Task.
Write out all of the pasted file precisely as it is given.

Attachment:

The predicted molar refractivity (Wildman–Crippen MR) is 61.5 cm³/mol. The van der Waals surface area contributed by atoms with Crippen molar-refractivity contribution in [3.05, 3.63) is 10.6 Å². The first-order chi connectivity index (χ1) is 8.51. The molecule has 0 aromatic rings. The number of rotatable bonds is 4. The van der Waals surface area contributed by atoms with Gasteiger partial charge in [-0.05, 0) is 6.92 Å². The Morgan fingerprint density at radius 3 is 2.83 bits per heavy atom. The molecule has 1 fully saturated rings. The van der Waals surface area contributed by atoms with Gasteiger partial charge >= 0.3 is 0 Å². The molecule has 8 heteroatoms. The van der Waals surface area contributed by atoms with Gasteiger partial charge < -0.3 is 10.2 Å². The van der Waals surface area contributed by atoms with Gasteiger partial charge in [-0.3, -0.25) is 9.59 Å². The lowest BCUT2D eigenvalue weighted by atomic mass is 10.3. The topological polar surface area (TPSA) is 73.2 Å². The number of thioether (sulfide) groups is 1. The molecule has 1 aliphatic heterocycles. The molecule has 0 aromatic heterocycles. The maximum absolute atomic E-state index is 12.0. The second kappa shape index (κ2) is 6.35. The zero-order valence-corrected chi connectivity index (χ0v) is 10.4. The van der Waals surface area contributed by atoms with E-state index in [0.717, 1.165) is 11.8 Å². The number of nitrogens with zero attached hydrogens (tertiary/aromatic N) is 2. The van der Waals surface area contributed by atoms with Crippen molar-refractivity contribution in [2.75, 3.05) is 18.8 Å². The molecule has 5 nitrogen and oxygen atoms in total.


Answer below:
The predicted molar refractivity (Wildman–Crippen MR) is 61.5 cm³/mol. The van der Waals surface area contributed by atoms with Crippen molar-refractivity contribution in [3.05, 3.63) is 10.6 Å². The first-order chi connectivity index (χ1) is 8.51. The molecule has 0 aromatic rings. The number of rotatable bonds is 4. The van der Waals surface area contributed by atoms with Gasteiger partial charge in [-0.05, 0) is 6.92 Å². The Morgan fingerprint density at radius 3 is 2.83 bits per heavy atom. The molecule has 1 fully saturated rings. The van der Waals surface area contributed by atoms with Gasteiger partial charge >= 0.3 is 0 Å². The molecule has 8 heteroatoms. The van der Waals surface area contributed by atoms with Gasteiger partial charge < -0.3 is 10.2 Å². The van der Waals surface area contributed by atoms with Gasteiger partial charge in [-0.3, -0.25) is 9.59 Å². The lowest BCUT2D eigenvalue weighted by atomic mass is 10.3. The topological polar surface area (TPSA) is 73.2 Å². The number of thioether (sulfide) groups is 1. The molecule has 1 aliphatic heterocycles. The molecule has 0 aromatic heterocycles. The maximum absolute atomic E-state index is 12.0. The second kappa shape index (κ2) is 6.35. The zero-order valence-corrected chi connectivity index (χ0v) is 10.4. The van der Waals surface area contributed by atoms with E-state index in [0.717, 1.165) is 11.8 Å². The number of nitrogens with zero attached hydrogens (tertiary/aromatic N) is 2. The van der Waals surface area contributed by atoms with Crippen molar-refractivity contribution in [2.75, 3.05) is 18.8 Å². The molecule has 5 nitrogen and oxygen atoms in total.